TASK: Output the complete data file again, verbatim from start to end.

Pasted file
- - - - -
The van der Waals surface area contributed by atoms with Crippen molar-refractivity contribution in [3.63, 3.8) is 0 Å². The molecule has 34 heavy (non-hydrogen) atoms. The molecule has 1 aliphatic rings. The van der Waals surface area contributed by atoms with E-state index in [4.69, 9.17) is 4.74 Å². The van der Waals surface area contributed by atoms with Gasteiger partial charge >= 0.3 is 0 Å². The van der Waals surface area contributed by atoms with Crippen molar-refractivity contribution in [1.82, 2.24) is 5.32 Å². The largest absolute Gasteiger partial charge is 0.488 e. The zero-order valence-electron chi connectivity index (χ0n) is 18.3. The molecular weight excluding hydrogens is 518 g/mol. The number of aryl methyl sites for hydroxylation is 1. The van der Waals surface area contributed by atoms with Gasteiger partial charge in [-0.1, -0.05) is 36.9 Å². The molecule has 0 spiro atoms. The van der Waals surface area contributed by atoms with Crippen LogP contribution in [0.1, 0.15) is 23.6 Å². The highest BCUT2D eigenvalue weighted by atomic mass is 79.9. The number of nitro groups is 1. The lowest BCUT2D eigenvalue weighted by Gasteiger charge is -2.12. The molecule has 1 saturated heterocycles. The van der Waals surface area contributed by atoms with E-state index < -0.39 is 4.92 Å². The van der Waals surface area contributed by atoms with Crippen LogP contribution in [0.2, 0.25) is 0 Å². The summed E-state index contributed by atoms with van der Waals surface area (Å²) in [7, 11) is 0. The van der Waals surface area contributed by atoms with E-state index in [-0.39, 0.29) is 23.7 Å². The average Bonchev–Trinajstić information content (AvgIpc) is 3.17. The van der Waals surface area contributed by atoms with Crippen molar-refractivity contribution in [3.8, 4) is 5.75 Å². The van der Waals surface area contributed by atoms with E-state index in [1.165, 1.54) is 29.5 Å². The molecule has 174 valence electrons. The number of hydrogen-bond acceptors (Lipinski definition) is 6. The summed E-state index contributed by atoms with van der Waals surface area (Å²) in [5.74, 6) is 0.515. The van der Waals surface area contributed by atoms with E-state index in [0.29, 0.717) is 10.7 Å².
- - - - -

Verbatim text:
The van der Waals surface area contributed by atoms with Crippen molar-refractivity contribution in [3.63, 3.8) is 0 Å². The molecule has 34 heavy (non-hydrogen) atoms. The molecule has 1 aliphatic rings. The van der Waals surface area contributed by atoms with E-state index in [4.69, 9.17) is 4.74 Å². The van der Waals surface area contributed by atoms with Gasteiger partial charge >= 0.3 is 0 Å². The van der Waals surface area contributed by atoms with Crippen molar-refractivity contribution in [1.82, 2.24) is 5.32 Å². The largest absolute Gasteiger partial charge is 0.488 e. The zero-order valence-electron chi connectivity index (χ0n) is 18.3. The molecular weight excluding hydrogens is 518 g/mol. The number of aryl methyl sites for hydroxylation is 1. The van der Waals surface area contributed by atoms with Gasteiger partial charge in [-0.1, -0.05) is 36.9 Å². The molecule has 0 spiro atoms. The van der Waals surface area contributed by atoms with Crippen LogP contribution in [0.1, 0.15) is 23.6 Å². The highest BCUT2D eigenvalue weighted by atomic mass is 79.9. The number of nitro groups is 1. The lowest BCUT2D eigenvalue weighted by Gasteiger charge is -2.12. The molecule has 1 saturated heterocycles. The van der Waals surface area contributed by atoms with E-state index < -0.39 is 4.92 Å². The van der Waals surface area contributed by atoms with Crippen LogP contribution in [0.2, 0.25) is 0 Å². The summed E-state index contributed by atoms with van der Waals surface area (Å²) in [7, 11) is 0. The van der Waals surface area contributed by atoms with E-state index in [-0.39, 0.29) is 23.7 Å². The average Bonchev–Trinajstić information content (AvgIpc) is 3.17. The van der Waals surface area contributed by atoms with Crippen molar-refractivity contribution in [3.8, 4) is 5.75 Å². The van der Waals surface area contributed by atoms with E-state index in [1.165, 1.54) is 29.5 Å². The molecule has 174 valence electrons. The number of hydrogen-bond acceptors (Lipinski definition) is 6. The summed E-state index contributed by atoms with van der Waals surface area (Å²) in [5.74, 6) is 0.515. The van der Waals surface area contributed by atoms with E-state index in [0.29, 0.717) is 10.7 Å².